CompositesWorld

JUL 2018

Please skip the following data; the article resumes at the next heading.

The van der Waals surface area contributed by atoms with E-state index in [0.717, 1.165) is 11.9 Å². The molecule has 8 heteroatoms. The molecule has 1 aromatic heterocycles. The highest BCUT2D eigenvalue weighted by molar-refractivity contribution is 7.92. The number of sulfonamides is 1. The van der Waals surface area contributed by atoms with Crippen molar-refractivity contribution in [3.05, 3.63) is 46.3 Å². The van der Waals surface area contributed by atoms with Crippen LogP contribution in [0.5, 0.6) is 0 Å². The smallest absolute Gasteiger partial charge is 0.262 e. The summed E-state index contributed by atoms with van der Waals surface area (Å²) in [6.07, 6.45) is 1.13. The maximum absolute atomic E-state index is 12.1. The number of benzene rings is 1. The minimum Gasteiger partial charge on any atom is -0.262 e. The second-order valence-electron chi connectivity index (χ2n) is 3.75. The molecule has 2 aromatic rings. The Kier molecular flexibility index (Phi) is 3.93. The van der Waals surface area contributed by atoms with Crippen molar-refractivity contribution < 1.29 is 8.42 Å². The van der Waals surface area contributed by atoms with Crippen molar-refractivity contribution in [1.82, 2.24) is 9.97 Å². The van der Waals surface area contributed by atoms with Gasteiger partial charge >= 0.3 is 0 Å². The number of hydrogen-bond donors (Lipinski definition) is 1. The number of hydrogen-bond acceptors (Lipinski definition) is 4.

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NEWS CompositesWorld.com 31 layup, as proposed in the concept, has 0°, 90° and ±45° plies, but can be optimized for each application. MTorres has developed its own dry carbon fiber tape for the process, using carbon fiber from a proprietary source, to which it adds a heat-activated thermo- plastic binder, which functions both to give the tape some tack during layup and to enable infusion performance. Note that, on the front and back side of each ring, a flat plate is fiber placed (Step 3, p. 32), to create support for the floor panels. Next, the rings are prepared for resin infusion, with technicians bagging the layups and adding resin feeder lines. After bagging, a robot places the bagged rings on an automated transfer jig, which moves the rings to the infusion station, manned with technicians who oversee the resin infusion and vacuum. Meanwhile, at the floor layup line, three robotic arms work in concert to produce the flat floor panels. e first robot lays a 0°/90° laminate on a flat table mold, which is attached to a moving floor or jig feed line. e moving line takes that layup to a second station, where a robotic arm equipped with a pick-and- place end-effector places foam core over the laminate. At the next station, a third robot places a 0°/90° laminate skin over the core. e thickness and ply architecture of the panels are customized to the requirements of the application, says the company. Panels are largest, and square in shape for the middle part of the fuselage, Gotarredona, and R&D business development manager Iñigo Idareta, and thus got this exclusive look at how the process works. Factory of the future Composites' use on commercial and general aviation (GA) aircraft has increased significantly over the past decades, and so has the use of automation in aerospace fabrication. Obvious examples are the use of automated fiber placement (AFP) to make the fuselage barrels of the Boeing 787, the wings of Airbus' A350, the wing spars and wings of Boeing's 777X, and, more recently, the FLEXMONT project's process for robotic assembly of Airbus vertical tail planes (see Learn More, p. 34). at said, a great deal of touch labor is still required to assemble a finished plane. "e basis of the Torreswing process is a simple and easy-to- automate concept," said De la Iglesia y Gotarredona, while illus- trating the Torreswing process using two animated videos on display at the JEC World event, showing manufacturing steps that eliminate nearly all hand labor. "A series of 'elemental parts' [Fig. 1, bottom right] are made first." He explained. "ose elemental parts then become the molds on which a monocoque fuselage is created." In the case of an aircraft fuselage, those elemental parts include multiple carbon fiber composite frames, or rings, sized to the aircraft, and flat floor panels. Finished frames are butted together, adhe- sively bonded, and the floors placed inside the rings, to form the fuselage "skeleton" that is overwound via fiber placement to form the outer skin. e concept simplifies manufacturing and eliminates the metal fasteners that would otherwise join fuselage sections, or attach skin to stringers/frames. Wings and tail also would be made in a similar automated process, but no infor- mation is yet available for the wing process, which is still under development. "e current concept uses dry fiber and resin infusion, born from our experience in wind blades," says Idareta, but he points out that "it can accommodate prepreg, or thermo- plastic materials, as the customer wants." In the automated factory scenario, a small army of indus- trial robots and positioners shuttle parts from one station to the next, in a U-shaped workflow. "e factory and manufacturing concepts have increased the level of automation and reduced the number of required tasks, and it's certainly doable today with the MTorres integration machines," claims De la Iglesia y Gotarredona. Assembling some essentials Phase I begins with the elementals. In the ring layup line, which runs parallel to the floor layup line (See Step 1, p. 32), a robot transfers a metallic, collapsible ring mandrel, customized to the customer's aircraft fuselage shape and size, onto a rolling posi- tioner robot, equipped with a rotating headstock. e positioner moves into the next station, between two stationary MTorres AFP heads mounted on robotic arms, that quickly lay dry carbon fiber tape onto the mandrel surface, which is grooved on the outside (Step 2, p. 32). More on the purpose for the grooves, below. e Factory of the Future? FIG. 1 Replacing tools and stringers with ride-along rings "Elemental" parts are fabricated first, including floor panels and frames or in the case of a fuselage, rings, like the one shown here. Such frames and rings, made of carbon fiber composite, are butted together and bonded, taking the place of and performing the same function as a mold or mandrel when the AFP equipment overwinds the fuselage skin.

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